The last two types of antibodies are immunoglobulin D and E. These are secondary antibodies. E has the important job of detecting allergens that enter the body. It is responsible for the allergic reaction you have to bites, stings, and even snake venom. The immunoglobulin E is also important in detecting malignancies and other inflammatory diseases in the body.
In the battle of antibody vs antigen, the antigen is the villain in the story. Antigens are large protein molecules, and we typically find them on the outside of bacteria or other harmful microorganisms. When they enter the body, they stimulate a response from our immune system. Specifically, they trigger a response from the lymphocytes, or white blood cells. These white blood cells are tasked with fighting off infections. There are two main divisions of antigens, and we discuss these below:
The most prominent division of antigens are those that are foreign to the human body. These antigens are also referred to as heteroantigen, and they are typically attached to viruses or other harmful microorganisms. If these antigens enter the body, they are recognized by our immune systems as being intruders that are not welcome. Some heteroantigen include food allergens, snake venom, and foreign bacteria.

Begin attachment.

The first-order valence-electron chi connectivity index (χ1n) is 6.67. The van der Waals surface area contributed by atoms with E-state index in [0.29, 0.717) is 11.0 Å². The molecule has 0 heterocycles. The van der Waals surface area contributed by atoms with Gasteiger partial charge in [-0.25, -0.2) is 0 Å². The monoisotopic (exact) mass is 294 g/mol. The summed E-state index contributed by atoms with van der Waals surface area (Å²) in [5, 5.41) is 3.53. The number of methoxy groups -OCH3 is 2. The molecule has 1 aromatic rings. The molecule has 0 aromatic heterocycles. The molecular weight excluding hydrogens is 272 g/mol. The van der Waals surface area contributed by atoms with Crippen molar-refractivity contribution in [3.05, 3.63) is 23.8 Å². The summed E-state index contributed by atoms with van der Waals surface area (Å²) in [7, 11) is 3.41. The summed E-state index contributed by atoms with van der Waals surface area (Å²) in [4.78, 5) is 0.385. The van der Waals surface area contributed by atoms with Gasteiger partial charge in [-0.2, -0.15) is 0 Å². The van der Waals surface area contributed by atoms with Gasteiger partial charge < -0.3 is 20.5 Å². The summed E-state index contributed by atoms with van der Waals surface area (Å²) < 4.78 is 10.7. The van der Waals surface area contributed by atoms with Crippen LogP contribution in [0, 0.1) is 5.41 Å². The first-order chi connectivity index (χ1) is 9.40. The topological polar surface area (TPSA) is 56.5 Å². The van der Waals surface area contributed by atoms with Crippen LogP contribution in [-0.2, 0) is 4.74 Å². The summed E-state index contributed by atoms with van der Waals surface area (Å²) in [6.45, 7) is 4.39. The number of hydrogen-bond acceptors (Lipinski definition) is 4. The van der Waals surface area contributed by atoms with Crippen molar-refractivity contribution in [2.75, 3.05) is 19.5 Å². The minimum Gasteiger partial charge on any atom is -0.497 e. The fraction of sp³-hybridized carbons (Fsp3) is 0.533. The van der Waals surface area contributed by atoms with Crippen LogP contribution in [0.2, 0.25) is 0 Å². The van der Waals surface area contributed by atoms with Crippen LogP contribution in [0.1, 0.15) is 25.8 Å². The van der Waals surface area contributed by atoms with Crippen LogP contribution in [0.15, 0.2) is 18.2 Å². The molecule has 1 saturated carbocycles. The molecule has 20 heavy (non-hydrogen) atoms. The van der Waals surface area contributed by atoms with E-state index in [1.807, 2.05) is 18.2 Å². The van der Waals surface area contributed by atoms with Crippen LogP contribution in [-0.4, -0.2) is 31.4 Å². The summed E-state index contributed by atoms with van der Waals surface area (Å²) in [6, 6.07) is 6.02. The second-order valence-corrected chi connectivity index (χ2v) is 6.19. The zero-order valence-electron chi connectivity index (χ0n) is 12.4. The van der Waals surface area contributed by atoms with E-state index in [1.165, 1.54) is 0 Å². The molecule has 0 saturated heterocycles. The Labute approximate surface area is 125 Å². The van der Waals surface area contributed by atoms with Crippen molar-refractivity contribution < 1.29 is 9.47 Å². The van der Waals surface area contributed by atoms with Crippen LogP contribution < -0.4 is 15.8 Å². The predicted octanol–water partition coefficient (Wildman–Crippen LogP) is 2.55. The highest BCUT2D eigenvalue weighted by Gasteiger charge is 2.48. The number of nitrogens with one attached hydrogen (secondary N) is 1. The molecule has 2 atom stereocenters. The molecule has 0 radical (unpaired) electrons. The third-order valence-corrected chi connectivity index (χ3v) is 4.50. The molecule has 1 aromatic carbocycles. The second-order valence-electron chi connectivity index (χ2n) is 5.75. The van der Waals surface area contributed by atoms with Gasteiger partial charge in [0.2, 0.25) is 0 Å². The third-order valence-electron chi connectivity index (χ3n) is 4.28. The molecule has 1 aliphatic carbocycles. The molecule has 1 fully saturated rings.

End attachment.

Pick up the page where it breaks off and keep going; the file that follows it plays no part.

There are antigens that naturally occur in some people's red blood cells. They call these the Rh factor. If your blood type ends with a positive, then you have this factor. This is important during pregnancy because if the baby's blood is Rh positive, and the mother's is negative, the mother's immune system could produce antibodies to attack the baby's red blood cells during child birth. If this is the case, medical professionals take precautions during childbirth to ensure a safe delivery for mom and baby.
This division of antigens is referred to as self antigens or auto-antigens. Unlike division I antigens that can immediately be recognized as the villains in the body, these antigens originate in our own cells. If a person has an autoimmune disorder, it is caused by these antigens. When our own antibodies attack naturally occurring antigens in our cells, it is usually B lymphocytes or T lymphocytes antibodies that attack. Most often these division II antigens are made of proteins and nucleic acids.
Is There A Need For Antibodies And Antigens?